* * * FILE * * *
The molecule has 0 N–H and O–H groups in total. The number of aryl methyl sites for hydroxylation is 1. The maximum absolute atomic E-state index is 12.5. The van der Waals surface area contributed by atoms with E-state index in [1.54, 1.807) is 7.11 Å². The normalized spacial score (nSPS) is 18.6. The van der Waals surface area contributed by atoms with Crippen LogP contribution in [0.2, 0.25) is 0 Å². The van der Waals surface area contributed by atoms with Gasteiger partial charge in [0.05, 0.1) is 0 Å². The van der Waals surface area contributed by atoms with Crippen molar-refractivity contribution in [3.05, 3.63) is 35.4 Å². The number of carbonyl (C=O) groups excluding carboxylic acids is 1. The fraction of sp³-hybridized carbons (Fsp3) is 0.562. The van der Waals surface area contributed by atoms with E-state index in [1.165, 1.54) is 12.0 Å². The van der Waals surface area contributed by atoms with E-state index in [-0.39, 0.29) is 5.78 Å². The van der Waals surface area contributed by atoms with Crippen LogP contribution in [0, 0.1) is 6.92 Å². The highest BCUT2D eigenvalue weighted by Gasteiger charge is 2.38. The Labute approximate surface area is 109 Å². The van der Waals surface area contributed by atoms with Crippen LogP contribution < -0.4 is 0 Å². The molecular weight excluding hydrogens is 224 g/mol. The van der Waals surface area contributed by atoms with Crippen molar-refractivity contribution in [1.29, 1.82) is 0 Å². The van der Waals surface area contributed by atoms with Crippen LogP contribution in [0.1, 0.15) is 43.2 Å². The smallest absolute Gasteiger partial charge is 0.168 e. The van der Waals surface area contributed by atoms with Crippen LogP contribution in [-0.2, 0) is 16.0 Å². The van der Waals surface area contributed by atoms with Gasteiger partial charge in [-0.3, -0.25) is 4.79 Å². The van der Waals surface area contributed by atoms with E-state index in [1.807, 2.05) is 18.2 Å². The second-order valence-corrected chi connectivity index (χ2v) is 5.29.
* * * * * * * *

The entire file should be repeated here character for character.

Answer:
The molecule has 0 N–H and O–H groups in total. The number of aryl methyl sites for hydroxylation is 1. The maximum absolute atomic E-state index is 12.5. The van der Waals surface area contributed by atoms with E-state index in [1.54, 1.807) is 7.11 Å². The normalized spacial score (nSPS) is 18.6. The van der Waals surface area contributed by atoms with Crippen LogP contribution in [0.2, 0.25) is 0 Å². The van der Waals surface area contributed by atoms with Gasteiger partial charge in [0.05, 0.1) is 0 Å². The van der Waals surface area contributed by atoms with Crippen molar-refractivity contribution in [3.05, 3.63) is 35.4 Å². The number of carbonyl (C=O) groups excluding carboxylic acids is 1. The fraction of sp³-hybridized carbons (Fsp3) is 0.562. The van der Waals surface area contributed by atoms with E-state index in [1.165, 1.54) is 12.0 Å². The van der Waals surface area contributed by atoms with E-state index in [-0.39, 0.29) is 5.78 Å². The van der Waals surface area contributed by atoms with Crippen LogP contribution in [0, 0.1) is 6.92 Å². The highest BCUT2D eigenvalue weighted by Gasteiger charge is 2.38. The Labute approximate surface area is 109 Å². The van der Waals surface area contributed by atoms with Crippen LogP contribution < -0.4 is 0 Å². The molecular weight excluding hydrogens is 224 g/mol. The van der Waals surface area contributed by atoms with Crippen molar-refractivity contribution in [1.29, 1.82) is 0 Å². The van der Waals surface area contributed by atoms with Crippen LogP contribution in [0.1, 0.15) is 43.2 Å². The smallest absolute Gasteiger partial charge is 0.168 e. The van der Waals surface area contributed by atoms with Crippen LogP contribution in [-0.2, 0) is 16.0 Å². The van der Waals surface area contributed by atoms with Gasteiger partial charge in [-0.3, -0.25) is 4.79 Å². The van der Waals surface area contributed by atoms with E-state index in [1.807, 2.05) is 18.2 Å². The second-order valence-corrected chi connectivity index (χ2v) is 5.29.